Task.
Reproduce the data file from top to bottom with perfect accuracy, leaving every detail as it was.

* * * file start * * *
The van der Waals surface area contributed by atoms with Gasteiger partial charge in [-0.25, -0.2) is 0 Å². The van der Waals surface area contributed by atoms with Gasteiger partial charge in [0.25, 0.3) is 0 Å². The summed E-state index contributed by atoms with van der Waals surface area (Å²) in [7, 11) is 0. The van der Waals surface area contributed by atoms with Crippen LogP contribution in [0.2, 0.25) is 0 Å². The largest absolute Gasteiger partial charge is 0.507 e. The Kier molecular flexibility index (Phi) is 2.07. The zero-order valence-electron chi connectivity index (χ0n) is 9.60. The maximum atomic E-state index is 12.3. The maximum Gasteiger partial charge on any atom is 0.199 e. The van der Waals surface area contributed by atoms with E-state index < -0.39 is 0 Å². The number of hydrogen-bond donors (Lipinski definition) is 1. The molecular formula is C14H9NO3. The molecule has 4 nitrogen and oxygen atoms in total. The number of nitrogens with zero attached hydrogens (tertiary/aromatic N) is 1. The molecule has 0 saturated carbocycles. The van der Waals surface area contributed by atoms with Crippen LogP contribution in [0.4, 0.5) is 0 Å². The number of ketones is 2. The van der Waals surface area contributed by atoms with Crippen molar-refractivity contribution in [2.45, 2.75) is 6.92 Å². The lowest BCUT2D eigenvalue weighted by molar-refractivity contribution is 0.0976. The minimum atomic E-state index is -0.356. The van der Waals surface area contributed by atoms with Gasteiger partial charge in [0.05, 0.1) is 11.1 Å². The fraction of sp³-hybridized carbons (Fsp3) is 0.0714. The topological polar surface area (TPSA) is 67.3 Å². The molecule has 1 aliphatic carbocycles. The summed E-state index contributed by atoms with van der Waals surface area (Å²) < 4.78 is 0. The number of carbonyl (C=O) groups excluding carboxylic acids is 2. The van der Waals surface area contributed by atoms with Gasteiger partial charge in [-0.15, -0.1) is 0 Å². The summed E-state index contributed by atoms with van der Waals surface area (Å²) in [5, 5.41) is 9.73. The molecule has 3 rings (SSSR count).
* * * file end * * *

The van der Waals surface area contributed by atoms with Gasteiger partial charge in [-0.25, -0.2) is 0 Å². The van der Waals surface area contributed by atoms with Gasteiger partial charge in [0.25, 0.3) is 0 Å². The summed E-state index contributed by atoms with van der Waals surface area (Å²) in [7, 11) is 0. The van der Waals surface area contributed by atoms with Crippen LogP contribution in [0.2, 0.25) is 0 Å². The largest absolute Gasteiger partial charge is 0.507 e. The Kier molecular flexibility index (Phi) is 2.07. The zero-order valence-electron chi connectivity index (χ0n) is 9.60. The maximum atomic E-state index is 12.3. The maximum Gasteiger partial charge on any atom is 0.199 e. The van der Waals surface area contributed by atoms with E-state index < -0.39 is 0 Å². The number of hydrogen-bond donors (Lipinski definition) is 1. The molecular formula is C14H9NO3. The molecule has 4 nitrogen and oxygen atoms in total. The number of nitrogens with zero attached hydrogens (tertiary/aromatic N) is 1. The molecule has 0 saturated carbocycles. The van der Waals surface area contributed by atoms with Crippen LogP contribution in [0.4, 0.5) is 0 Å². The number of ketones is 2. The van der Waals surface area contributed by atoms with Crippen molar-refractivity contribution in [2.45, 2.75) is 6.92 Å². The lowest BCUT2D eigenvalue weighted by molar-refractivity contribution is 0.0976. The minimum atomic E-state index is -0.356. The van der Waals surface area contributed by atoms with Gasteiger partial charge in [0.05, 0.1) is 11.1 Å². The fraction of sp³-hybridized carbons (Fsp3) is 0.0714. The topological polar surface area (TPSA) is 67.3 Å². The molecule has 1 aliphatic carbocycles. The summed E-state index contributed by atoms with van der Waals surface area (Å²) < 4.78 is 0. The number of carbonyl (C=O) groups excluding carboxylic acids is 2. The van der Waals surface area contributed by atoms with Gasteiger partial charge in [-0.15, -0.1) is 0 Å². The summed E-state index contributed by atoms with van der Waals surface area (Å²) in [5, 5.41) is 9.73. The molecule has 3 rings (SSSR count).